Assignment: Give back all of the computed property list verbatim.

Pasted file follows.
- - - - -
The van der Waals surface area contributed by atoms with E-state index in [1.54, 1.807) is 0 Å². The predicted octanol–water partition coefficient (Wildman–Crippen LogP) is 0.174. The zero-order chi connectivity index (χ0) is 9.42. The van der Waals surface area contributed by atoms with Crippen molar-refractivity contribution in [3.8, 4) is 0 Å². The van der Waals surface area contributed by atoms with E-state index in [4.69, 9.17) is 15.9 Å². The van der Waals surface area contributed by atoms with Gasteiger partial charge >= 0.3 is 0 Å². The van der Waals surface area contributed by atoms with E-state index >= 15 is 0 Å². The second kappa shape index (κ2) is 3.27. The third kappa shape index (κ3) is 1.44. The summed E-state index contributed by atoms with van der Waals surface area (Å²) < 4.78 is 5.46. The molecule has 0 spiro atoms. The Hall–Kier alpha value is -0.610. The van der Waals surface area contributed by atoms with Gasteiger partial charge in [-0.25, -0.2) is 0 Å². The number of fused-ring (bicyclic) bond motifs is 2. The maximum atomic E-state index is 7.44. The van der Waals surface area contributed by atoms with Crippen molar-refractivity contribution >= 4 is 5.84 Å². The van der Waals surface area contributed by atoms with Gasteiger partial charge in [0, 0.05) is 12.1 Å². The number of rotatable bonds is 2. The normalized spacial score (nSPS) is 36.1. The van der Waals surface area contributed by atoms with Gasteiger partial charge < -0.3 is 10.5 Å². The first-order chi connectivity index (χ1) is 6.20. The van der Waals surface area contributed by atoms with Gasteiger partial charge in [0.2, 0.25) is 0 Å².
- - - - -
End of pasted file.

The van der Waals surface area contributed by atoms with E-state index in [1.54, 1.807) is 0 Å². The predicted octanol–water partition coefficient (Wildman–Crippen LogP) is 0.174. The zero-order chi connectivity index (χ0) is 9.42. The van der Waals surface area contributed by atoms with Crippen molar-refractivity contribution in [3.8, 4) is 0 Å². The van der Waals surface area contributed by atoms with E-state index in [4.69, 9.17) is 15.9 Å². The van der Waals surface area contributed by atoms with Gasteiger partial charge >= 0.3 is 0 Å². The van der Waals surface area contributed by atoms with E-state index >= 15 is 0 Å². The second kappa shape index (κ2) is 3.27. The third kappa shape index (κ3) is 1.44. The summed E-state index contributed by atoms with van der Waals surface area (Å²) < 4.78 is 5.46. The molecule has 0 spiro atoms. The Hall–Kier alpha value is -0.610. The van der Waals surface area contributed by atoms with Gasteiger partial charge in [-0.25, -0.2) is 0 Å². The number of fused-ring (bicyclic) bond motifs is 2. The maximum atomic E-state index is 7.44. The van der Waals surface area contributed by atoms with Crippen molar-refractivity contribution >= 4 is 5.84 Å². The van der Waals surface area contributed by atoms with Gasteiger partial charge in [0, 0.05) is 12.1 Å². The number of rotatable bonds is 2. The normalized spacial score (nSPS) is 36.1. The van der Waals surface area contributed by atoms with Gasteiger partial charge < -0.3 is 10.5 Å². The first-order chi connectivity index (χ1) is 6.20. The van der Waals surface area contributed by atoms with Gasteiger partial charge in [0.2, 0.25) is 0 Å².